1. Avatar, 2. An Education, 3. Up In The Air, 4. A Serious Man, 5. District 9, 6. The Hurt Locker, 7. Precious, 8. The Blind Side, 9. Up, 10. Inglourious Basterds.


I know that sounds harsh putting Inglourious Basterds in the 10th slot but I actually thought all of this year’s nominees were pretty good and there were just a few issues I had with Basterds (relating to the ending) that don’t sit well with me.


Avatar - $100m In Australia!


On 12 February 2010, Avatar passed the $100m mark in Australia.  Many people thought it would be big but I don’t think many thought it would be THIS BIG.  To put it into perspective, here are the top 5 films of all time at the Australian box-office…


1.     Avatar (2009) - $102.6m

2.     Titanic (1997) - $57.6m

3.     Shrek 2 (2004) - $50.3m

4.     Lord Of The Rings; The Return Of The King - $49.3m

5.     Crocodile Dundee (1986) - $47.7m


Prior to Avatar, just 2 films had cracked the $50m barrier.  So aside from Titanic, Avatar can now say that it has more than double the box-office of every single film ever released in Australia.  It has obliterated the previous record and when it finally finishes up, it’ll set a new benchmark that will seem unattainable.  It’s been a great few months to be a cinema owner.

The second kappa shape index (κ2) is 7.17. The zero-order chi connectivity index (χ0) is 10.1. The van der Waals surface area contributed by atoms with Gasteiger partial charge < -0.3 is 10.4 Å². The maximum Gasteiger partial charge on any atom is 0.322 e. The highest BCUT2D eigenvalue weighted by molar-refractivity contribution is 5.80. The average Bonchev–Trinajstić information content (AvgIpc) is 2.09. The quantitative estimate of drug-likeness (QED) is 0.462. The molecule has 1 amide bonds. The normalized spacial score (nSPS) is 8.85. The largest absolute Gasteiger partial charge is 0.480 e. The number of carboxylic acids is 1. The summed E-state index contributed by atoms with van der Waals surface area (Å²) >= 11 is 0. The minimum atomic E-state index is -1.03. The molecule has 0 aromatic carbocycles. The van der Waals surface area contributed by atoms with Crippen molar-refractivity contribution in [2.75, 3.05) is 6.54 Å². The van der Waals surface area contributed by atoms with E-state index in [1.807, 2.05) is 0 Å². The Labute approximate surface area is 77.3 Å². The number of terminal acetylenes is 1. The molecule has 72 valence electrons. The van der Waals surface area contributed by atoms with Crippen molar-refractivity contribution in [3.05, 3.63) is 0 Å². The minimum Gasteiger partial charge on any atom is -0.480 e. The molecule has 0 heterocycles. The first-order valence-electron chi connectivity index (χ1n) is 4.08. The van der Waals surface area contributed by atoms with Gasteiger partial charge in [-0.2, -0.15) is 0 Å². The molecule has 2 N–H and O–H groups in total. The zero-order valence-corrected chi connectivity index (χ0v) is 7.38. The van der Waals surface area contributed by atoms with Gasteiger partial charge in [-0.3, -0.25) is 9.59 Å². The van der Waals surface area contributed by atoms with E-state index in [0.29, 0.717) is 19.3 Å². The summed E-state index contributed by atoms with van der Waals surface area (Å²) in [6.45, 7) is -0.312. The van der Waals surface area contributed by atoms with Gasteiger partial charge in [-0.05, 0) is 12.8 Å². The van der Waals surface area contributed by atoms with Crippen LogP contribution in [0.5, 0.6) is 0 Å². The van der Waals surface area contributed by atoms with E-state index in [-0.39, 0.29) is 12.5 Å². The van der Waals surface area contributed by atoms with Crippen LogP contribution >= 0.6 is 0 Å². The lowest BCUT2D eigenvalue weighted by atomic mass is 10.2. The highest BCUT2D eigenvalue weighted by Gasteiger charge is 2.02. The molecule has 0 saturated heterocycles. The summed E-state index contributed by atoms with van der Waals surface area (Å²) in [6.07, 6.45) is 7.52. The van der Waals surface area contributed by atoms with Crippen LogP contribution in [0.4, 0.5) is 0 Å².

Brisbane International Film Festival


Still no news on a venue but the Brisbane International Film Festival has been confirmed for November 4-14 this year.  This is the first time it’s moved away from its traditional July to August period and it should give the festival a fresh feel.  All those scarves and jumpers I bought last year will be of no use this time around.  It’ll be interesting to see if the new dates attract a better list of films and marquee guests.  Time will tell.


French Film Festival


Outside of BIFF, one of the biggest film festivals of the year is the French Film Festival.  This year’s dates are March 17 to 31 and it will be hosted by the Palace Centro and Barracks.